Nevin Manimala Statistics

“The wrong tools for the right job”: a critical meta-analysis of traditional tests to assess behavioural impacts of maternal separation

Psychopharmacology (Berl). 2022 Nov 23. doi: 10.1007/s00213-022-06275-6. Online ahead of print.


RATIONALE: Unconditioned tasks in rodents have been the mainstay of behavioural assessment for decades, but their validity and sensitivity to detect the behavioural consequences of early life stress (ELS) remains contentious and highly variable.

OBJECTIVES: In the present study, we carried out a meta-analysis to investigate whether persistent behavioural effects, as assessed using unconditioned procedures in rats, are a reliable consequence of early repeated maternal separation, a commonly used procedure in rodents to study ELS.

METHODS: A literature search identified 100 studies involving maternally separated rats and the following unconditioned procedures: the elevated plus maze (EPM); open field test (OFT); sucrose preference test (SPT) and forced swim task (FST). Studies were included for analysis if the separation of offspring from the dam was at least 60 min every day during the pre-weaning period prior to the start of adolescence.

RESULTS: Our findings show that unconditioned tasks are generally poor at consistently demonstrating differences between control and separated groups with pooled effect sizes that were either small or non-existent (EPM: Hedge’s g = – 0.35, p = 0.01, OFT: Hedge’s g = – 0.32, p = 0.05, SPT: Hedge’s g = – 0.33, p = 0.21, FST: Hedge’s g = 0.99, p = 0.0001). Despite considerable procedural variability between studies, heterogeneity statistics were low; indicating the lack of standardization in the maternal separation protocol was the not the cause of these inconsistent effects.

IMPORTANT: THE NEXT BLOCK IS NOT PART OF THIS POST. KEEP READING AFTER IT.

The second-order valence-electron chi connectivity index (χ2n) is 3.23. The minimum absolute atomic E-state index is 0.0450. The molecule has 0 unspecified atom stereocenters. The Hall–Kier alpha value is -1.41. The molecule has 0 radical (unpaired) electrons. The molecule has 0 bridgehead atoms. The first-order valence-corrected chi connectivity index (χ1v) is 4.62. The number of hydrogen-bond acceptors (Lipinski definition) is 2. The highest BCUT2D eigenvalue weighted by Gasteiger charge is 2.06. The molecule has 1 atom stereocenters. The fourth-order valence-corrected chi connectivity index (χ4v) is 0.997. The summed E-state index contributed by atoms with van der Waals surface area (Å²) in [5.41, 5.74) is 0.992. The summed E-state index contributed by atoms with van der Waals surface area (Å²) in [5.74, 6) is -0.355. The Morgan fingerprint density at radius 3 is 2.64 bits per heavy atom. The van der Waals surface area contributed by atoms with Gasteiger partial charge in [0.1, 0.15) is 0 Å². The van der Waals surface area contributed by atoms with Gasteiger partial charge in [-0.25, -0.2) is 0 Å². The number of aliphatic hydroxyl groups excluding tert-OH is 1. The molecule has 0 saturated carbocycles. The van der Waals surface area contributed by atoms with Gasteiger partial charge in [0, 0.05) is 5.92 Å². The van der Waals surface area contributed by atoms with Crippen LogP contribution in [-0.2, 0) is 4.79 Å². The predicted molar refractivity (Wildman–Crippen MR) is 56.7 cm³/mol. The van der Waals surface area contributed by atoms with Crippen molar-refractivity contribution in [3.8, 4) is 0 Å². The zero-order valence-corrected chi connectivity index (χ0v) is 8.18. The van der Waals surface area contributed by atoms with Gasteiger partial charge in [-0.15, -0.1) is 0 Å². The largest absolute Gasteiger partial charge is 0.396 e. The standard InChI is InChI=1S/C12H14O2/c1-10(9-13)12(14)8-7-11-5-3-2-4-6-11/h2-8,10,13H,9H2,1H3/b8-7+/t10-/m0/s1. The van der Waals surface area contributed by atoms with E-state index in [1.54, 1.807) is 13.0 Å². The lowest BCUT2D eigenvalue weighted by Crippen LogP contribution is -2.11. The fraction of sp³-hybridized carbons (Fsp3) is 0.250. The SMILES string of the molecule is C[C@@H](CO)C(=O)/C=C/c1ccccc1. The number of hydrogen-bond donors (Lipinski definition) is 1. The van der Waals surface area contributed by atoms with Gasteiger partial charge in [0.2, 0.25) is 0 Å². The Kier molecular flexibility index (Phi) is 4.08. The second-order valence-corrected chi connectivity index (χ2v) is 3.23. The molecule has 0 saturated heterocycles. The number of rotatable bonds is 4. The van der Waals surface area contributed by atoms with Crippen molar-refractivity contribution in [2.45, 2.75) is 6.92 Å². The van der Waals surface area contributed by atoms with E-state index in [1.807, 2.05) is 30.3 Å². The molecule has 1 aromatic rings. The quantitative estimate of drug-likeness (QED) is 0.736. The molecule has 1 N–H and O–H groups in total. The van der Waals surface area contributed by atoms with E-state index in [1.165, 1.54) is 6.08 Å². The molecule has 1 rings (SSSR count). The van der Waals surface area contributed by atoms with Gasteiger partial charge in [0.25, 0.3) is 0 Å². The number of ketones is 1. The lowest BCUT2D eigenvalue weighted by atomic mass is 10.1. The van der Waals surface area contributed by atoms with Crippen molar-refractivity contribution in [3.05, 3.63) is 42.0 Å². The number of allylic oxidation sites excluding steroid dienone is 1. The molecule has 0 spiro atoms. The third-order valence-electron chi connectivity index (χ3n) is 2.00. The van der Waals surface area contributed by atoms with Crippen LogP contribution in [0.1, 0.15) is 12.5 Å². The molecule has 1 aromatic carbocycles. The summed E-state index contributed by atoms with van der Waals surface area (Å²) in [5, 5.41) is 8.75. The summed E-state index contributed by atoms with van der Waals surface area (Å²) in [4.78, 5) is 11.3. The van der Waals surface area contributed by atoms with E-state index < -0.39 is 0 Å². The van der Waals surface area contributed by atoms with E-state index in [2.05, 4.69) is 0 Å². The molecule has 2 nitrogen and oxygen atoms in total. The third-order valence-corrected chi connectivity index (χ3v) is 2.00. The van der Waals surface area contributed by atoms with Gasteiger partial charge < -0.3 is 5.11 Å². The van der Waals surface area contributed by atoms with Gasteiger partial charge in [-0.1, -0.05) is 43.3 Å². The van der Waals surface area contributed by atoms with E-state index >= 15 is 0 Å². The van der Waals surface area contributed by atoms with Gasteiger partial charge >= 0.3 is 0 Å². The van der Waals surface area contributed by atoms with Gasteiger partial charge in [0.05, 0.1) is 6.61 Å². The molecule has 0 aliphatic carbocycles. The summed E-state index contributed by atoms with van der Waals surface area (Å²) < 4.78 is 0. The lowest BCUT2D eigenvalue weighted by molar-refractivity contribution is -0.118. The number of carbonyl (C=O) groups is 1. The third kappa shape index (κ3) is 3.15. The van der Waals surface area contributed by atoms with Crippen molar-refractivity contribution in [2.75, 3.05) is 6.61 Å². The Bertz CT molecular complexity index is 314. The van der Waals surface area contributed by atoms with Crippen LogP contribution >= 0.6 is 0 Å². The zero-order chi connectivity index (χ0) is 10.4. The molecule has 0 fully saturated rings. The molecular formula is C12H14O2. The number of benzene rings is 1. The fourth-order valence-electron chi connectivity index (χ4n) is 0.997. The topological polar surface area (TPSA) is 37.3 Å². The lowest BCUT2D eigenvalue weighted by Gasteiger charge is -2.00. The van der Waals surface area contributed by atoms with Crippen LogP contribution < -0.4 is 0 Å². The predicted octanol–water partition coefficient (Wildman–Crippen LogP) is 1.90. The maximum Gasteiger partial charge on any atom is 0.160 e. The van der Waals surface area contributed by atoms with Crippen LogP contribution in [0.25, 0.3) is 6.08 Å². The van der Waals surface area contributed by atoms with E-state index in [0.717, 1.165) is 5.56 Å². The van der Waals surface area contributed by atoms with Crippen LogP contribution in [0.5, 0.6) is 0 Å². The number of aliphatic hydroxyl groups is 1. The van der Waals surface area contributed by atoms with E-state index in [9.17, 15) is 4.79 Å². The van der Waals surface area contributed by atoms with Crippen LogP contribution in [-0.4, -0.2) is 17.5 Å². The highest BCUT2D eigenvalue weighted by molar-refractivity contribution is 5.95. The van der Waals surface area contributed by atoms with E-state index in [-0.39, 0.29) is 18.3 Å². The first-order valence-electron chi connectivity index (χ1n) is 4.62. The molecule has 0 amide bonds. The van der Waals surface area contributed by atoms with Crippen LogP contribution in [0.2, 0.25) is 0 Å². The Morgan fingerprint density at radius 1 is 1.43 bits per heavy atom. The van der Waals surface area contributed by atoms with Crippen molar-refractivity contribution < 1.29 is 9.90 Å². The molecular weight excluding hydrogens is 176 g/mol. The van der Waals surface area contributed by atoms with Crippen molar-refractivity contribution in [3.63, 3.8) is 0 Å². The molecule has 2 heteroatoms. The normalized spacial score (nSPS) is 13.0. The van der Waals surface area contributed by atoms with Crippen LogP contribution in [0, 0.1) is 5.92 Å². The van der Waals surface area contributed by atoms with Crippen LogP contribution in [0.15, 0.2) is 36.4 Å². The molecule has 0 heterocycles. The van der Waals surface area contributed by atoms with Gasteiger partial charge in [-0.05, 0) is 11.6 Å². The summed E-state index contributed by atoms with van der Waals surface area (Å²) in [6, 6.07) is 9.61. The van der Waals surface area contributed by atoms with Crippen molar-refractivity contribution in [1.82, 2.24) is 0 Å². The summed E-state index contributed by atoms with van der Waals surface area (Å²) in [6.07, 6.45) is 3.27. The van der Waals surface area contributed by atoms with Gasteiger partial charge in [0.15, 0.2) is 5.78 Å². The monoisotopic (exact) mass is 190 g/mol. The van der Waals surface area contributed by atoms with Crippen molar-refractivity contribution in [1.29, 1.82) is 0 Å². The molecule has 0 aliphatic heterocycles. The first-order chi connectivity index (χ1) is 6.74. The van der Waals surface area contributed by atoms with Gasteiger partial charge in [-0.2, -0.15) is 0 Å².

CONCLUSIONS: Our findings indicate that in general, unconditioned tests of depression and anxiety are not sufficient to reveal the full behavioural repertoire of maternal separation stress should not be relied upon in isolation. We argue that more objective tasks that sensitively detect specific cognitive processes are better suited for translational research on stress-related disorders such as depression.

PMID:36418564 | DOI:10.1007/s00213-022-06275-6

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